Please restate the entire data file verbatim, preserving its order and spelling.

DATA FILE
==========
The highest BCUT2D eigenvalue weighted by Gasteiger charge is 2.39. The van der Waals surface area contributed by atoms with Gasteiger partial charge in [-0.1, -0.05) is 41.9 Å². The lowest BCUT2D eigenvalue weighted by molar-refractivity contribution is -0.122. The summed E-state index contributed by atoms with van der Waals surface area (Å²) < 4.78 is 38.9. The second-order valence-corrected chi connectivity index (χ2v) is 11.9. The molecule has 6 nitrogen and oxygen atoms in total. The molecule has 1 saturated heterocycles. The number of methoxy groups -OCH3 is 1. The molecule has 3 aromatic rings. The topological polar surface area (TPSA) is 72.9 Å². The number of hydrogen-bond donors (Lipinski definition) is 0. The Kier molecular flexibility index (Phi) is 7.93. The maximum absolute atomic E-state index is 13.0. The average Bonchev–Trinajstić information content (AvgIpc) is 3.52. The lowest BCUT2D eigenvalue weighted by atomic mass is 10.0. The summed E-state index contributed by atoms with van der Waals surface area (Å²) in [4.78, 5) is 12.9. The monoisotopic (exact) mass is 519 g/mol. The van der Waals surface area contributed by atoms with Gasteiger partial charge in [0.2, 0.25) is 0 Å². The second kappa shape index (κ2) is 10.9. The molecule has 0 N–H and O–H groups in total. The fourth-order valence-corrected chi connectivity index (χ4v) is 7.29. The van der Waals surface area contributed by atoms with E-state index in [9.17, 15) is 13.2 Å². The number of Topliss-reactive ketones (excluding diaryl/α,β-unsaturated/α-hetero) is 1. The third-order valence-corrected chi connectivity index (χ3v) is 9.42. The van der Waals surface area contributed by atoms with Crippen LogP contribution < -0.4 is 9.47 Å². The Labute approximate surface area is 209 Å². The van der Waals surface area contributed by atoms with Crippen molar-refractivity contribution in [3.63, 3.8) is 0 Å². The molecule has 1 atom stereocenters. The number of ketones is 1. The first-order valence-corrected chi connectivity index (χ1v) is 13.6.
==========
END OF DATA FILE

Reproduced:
The highest BCUT2D eigenvalue weighted by Gasteiger charge is 2.39. The van der Waals surface area contributed by atoms with Gasteiger partial charge in [-0.1, -0.05) is 41.9 Å². The lowest BCUT2D eigenvalue weighted by molar-refractivity contribution is -0.122. The summed E-state index contributed by atoms with van der Waals surface area (Å²) < 4.78 is 38.9. The second-order valence-corrected chi connectivity index (χ2v) is 11.9. The molecule has 6 nitrogen and oxygen atoms in total. The molecule has 1 saturated heterocycles. The number of methoxy groups -OCH3 is 1. The molecule has 3 aromatic rings. The topological polar surface area (TPSA) is 72.9 Å². The number of hydrogen-bond donors (Lipinski definition) is 0. The Kier molecular flexibility index (Phi) is 7.93. The maximum absolute atomic E-state index is 13.0. The average Bonchev–Trinajstić information content (AvgIpc) is 3.52. The lowest BCUT2D eigenvalue weighted by atomic mass is 10.0. The summed E-state index contributed by atoms with van der Waals surface area (Å²) in [4.78, 5) is 12.9. The monoisotopic (exact) mass is 519 g/mol. The van der Waals surface area contributed by atoms with Gasteiger partial charge in [0.2, 0.25) is 0 Å². The second kappa shape index (κ2) is 10.9. The molecule has 0 N–H and O–H groups in total. The fourth-order valence-corrected chi connectivity index (χ4v) is 7.29. The van der Waals surface area contributed by atoms with E-state index in [9.17, 15) is 13.2 Å². The number of Topliss-reactive ketones (excluding diaryl/α,β-unsaturated/α-hetero) is 1. The third-order valence-corrected chi connectivity index (χ3v) is 9.42. The van der Waals surface area contributed by atoms with Crippen LogP contribution < -0.4 is 9.47 Å². The Labute approximate surface area is 209 Å². The van der Waals surface area contributed by atoms with Crippen molar-refractivity contribution in [3.63, 3.8) is 0 Å². The molecule has 1 atom stereocenters. The number of ketones is 1. The first-order valence-corrected chi connectivity index (χ1v) is 13.6.